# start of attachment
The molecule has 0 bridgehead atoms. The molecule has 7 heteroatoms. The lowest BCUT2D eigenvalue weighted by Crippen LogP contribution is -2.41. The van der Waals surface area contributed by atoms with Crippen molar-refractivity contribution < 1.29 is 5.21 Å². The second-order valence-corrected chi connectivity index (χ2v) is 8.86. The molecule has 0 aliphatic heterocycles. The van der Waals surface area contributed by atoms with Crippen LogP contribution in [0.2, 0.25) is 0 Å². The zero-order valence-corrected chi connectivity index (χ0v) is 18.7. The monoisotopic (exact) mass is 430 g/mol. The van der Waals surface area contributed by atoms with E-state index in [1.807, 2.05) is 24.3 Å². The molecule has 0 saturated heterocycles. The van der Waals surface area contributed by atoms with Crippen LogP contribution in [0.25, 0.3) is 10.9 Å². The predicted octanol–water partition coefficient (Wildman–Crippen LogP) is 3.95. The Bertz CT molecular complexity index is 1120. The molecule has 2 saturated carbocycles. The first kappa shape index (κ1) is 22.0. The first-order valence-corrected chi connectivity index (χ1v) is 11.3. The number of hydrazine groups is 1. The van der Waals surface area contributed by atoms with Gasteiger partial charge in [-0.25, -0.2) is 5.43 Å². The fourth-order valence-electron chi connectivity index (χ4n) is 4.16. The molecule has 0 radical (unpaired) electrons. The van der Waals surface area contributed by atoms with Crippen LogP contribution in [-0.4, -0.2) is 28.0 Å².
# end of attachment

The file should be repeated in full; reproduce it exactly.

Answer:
The molecule has 0 bridgehead atoms. The molecule has 7 heteroatoms. The lowest BCUT2D eigenvalue weighted by Crippen LogP contribution is -2.41. The van der Waals surface area contributed by atoms with Crippen molar-refractivity contribution < 1.29 is 5.21 Å². The second-order valence-corrected chi connectivity index (χ2v) is 8.86. The molecule has 0 aliphatic heterocycles. The van der Waals surface area contributed by atoms with Crippen LogP contribution in [0.2, 0.25) is 0 Å². The zero-order valence-corrected chi connectivity index (χ0v) is 18.7. The monoisotopic (exact) mass is 430 g/mol. The van der Waals surface area contributed by atoms with E-state index in [1.807, 2.05) is 24.3 Å². The molecule has 0 saturated heterocycles. The van der Waals surface area contributed by atoms with Crippen LogP contribution in [0.25, 0.3) is 10.9 Å². The predicted octanol–water partition coefficient (Wildman–Crippen LogP) is 3.95. The Bertz CT molecular complexity index is 1120. The molecule has 2 saturated carbocycles. The first kappa shape index (κ1) is 22.0. The first-order valence-corrected chi connectivity index (χ1v) is 11.3. The number of hydrazine groups is 1. The van der Waals surface area contributed by atoms with Gasteiger partial charge in [-0.25, -0.2) is 5.43 Å². The fourth-order valence-electron chi connectivity index (χ4n) is 4.16. The molecule has 0 radical (unpaired) electrons. The van der Waals surface area contributed by atoms with Crippen LogP contribution in [-0.4, -0.2) is 28.0 Å².